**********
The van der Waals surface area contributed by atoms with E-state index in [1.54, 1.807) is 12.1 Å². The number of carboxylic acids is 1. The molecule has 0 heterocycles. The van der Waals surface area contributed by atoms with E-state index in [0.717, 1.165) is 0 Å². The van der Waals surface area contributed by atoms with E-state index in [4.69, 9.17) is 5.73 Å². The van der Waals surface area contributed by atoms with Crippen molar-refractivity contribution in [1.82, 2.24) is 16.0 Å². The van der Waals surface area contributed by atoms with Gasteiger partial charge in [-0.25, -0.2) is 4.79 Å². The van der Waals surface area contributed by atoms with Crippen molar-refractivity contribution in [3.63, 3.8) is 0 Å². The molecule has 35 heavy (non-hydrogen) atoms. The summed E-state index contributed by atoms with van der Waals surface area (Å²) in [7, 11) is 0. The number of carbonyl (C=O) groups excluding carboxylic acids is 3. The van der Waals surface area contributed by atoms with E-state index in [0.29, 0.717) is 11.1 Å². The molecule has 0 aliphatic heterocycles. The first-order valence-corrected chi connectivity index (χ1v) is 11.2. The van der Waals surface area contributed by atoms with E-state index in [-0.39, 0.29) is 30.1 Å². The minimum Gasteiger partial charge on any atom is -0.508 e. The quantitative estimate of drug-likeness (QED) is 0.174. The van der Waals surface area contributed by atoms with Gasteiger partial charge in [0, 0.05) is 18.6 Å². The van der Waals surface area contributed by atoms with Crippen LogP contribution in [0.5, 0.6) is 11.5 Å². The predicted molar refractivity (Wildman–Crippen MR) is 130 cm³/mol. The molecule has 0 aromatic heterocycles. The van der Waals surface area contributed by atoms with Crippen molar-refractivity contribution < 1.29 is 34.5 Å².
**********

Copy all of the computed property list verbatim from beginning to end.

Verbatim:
The van der Waals surface area contributed by atoms with E-state index in [1.54, 1.807) is 12.1 Å². The number of carboxylic acids is 1. The molecule has 0 heterocycles. The van der Waals surface area contributed by atoms with E-state index in [0.717, 1.165) is 0 Å². The van der Waals surface area contributed by atoms with E-state index in [4.69, 9.17) is 5.73 Å². The van der Waals surface area contributed by atoms with Crippen molar-refractivity contribution in [1.82, 2.24) is 16.0 Å². The van der Waals surface area contributed by atoms with Gasteiger partial charge in [-0.25, -0.2) is 4.79 Å². The van der Waals surface area contributed by atoms with Crippen molar-refractivity contribution in [3.63, 3.8) is 0 Å². The molecule has 35 heavy (non-hydrogen) atoms. The summed E-state index contributed by atoms with van der Waals surface area (Å²) in [7, 11) is 0. The number of carbonyl (C=O) groups excluding carboxylic acids is 3. The van der Waals surface area contributed by atoms with E-state index in [0.29, 0.717) is 11.1 Å². The molecule has 0 aliphatic heterocycles. The first-order valence-corrected chi connectivity index (χ1v) is 11.2. The van der Waals surface area contributed by atoms with E-state index in [-0.39, 0.29) is 30.1 Å². The minimum Gasteiger partial charge on any atom is -0.508 e. The quantitative estimate of drug-likeness (QED) is 0.174. The van der Waals surface area contributed by atoms with Gasteiger partial charge in [0, 0.05) is 18.6 Å². The van der Waals surface area contributed by atoms with Crippen LogP contribution in [0.5, 0.6) is 11.5 Å². The predicted molar refractivity (Wildman–Crippen MR) is 130 cm³/mol. The molecule has 0 aromatic heterocycles. The van der Waals surface area contributed by atoms with Crippen molar-refractivity contribution < 1.29 is 34.5 Å².